Etymology of 'tanU'

JR Gardner jgardner at
Fri Jul 11 16:17:14 UTC 1997

The potential for genetic fallacy on this topic, rightly noted by S.
Krishna, in associating causality of development from one language to
another based simply upon accidence of sound and meaning (e.g. with
Innu/today in Kannada and Korean) is quite prevalent.  Nonetheless, the
instinct of a researcher to find patterns makes this a troublesomely
tempting avenue.  It would be helpful to hear more on this methodological
issue from linguists who study these things on a regular basis. 

As regards tanuu, a topic in which I have great interest already, the
Dravidian issue is quite problematic.  It involves a viscious circle of
proving priority of one language to another by assuming priority of one
instance of the word to another.  The dust has yet to settle on this, to
my knowledge (and there is quite a cloud of it right now at
and on my desk as I write my study of the developing terminology of the
self in Early Vedic . . . )

S. Krishna asks a question which, I think, is being answered, however:
> It must also be noted that there seems to be no such influx of words
>from the Northern part of India. It is difficult to believe that there
>were loan words accepted from one part of India and were rejected from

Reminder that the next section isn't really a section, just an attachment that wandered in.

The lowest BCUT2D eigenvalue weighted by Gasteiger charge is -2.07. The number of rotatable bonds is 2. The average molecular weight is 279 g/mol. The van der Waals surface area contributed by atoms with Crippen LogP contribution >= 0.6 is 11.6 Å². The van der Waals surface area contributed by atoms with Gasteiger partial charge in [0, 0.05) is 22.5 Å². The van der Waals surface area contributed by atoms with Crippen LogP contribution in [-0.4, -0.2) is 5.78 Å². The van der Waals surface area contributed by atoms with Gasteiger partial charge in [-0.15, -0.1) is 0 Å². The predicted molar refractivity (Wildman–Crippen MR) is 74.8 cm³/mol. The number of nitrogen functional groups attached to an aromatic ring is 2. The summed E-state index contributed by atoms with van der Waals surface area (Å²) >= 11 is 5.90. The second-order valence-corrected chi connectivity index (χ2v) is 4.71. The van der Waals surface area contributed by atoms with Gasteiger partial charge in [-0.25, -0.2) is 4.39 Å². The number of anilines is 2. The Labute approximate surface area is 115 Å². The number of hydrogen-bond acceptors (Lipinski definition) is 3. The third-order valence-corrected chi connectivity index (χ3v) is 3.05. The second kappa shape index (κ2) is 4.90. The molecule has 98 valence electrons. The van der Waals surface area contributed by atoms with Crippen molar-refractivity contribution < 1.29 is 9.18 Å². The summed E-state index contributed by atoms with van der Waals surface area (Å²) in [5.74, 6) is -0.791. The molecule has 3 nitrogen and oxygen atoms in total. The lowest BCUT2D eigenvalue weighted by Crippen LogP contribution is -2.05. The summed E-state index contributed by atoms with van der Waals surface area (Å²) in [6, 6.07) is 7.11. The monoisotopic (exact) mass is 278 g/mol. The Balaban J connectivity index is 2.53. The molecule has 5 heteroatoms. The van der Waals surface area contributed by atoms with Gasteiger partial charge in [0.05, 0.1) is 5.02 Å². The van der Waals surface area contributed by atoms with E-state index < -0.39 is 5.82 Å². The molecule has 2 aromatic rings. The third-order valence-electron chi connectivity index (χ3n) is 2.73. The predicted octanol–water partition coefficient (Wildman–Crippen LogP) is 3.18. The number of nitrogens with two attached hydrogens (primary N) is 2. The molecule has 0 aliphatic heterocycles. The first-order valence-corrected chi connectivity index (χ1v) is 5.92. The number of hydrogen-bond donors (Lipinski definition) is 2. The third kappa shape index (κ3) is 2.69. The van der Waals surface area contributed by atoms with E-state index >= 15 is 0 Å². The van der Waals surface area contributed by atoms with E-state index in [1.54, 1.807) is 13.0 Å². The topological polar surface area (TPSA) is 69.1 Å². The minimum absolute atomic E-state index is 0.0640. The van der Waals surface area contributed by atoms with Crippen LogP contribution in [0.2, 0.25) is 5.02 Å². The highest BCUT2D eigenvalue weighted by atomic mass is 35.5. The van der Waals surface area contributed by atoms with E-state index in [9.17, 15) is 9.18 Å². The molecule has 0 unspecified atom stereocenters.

>another part of India when there was trade with both sides.

One finds throughout the literature of the Vedas frequent linguistic
territoriality and hegemony hwerein Yaaj~navalkya or others speak
derisively of the "so-and-so's" who say or do something wrongly--often the
Kuru-pa~ncala brahmins are favorite targets of this.  It would seem that,
at least to the perspective of the redactors of the Vedas, there was
indeed a conscious effort to accept or reject ways of speaking.  My own
research shows that the advent in the later RV of aatman and puruSa marked
also the beginning of the end for the use of tanuu in this capacity in the
Middle Vedic period of Mantra Language and SaMhitaa prose.  

Along these lines, one might also consult Deshpande's study of homogeneity
with PaaNini (I don't have the bookin front of me to cite), or Witzel's
"Tracing the Vedic Dialects" (1989) which lists many verses giving
preclusions of speech variances, as well as a detailed analysis of
regional variances which can be traced upon these and other linguistic
lines.  Further, one should note Cardona's study of accent which gives
evidence of conscious structuring of acceptable speech viz.  accent (here
from a previous posting I made on the matter): 

>Cardona notes in his study of the bhaaSika accentuation system
>(Studien zur Indologie und Iranistik, Band 18, 1993), and Bronkhorst
>correlates somewhat in 1982, Heft 8/9 (pp.  77 ff), efforts were made to
>consciously systematize a growing variance in systems of accentuation
>(e.g., and this may be a surprise still to some, ShB marks anudaatta, not
>udaatta b/c the many variances of treatment of jatyasvarita &c. had
>become problematic in the eyes of some). 

I welcome any further insights regarding tanuu, and especially on the
Dravidian relation issue.  A political hotbed it remains in some circles
and perhaps that will forever cloud academic inquiry into such a
relation--if any exists.


John Robert Gardner      Obermann Center
School of Religion         for Advanced Studies
University of Iowa       University of Iowa
319-335-2164             319-335-4034
It is ludicrous to consider language as anything other 
than that of which it is the transformation.

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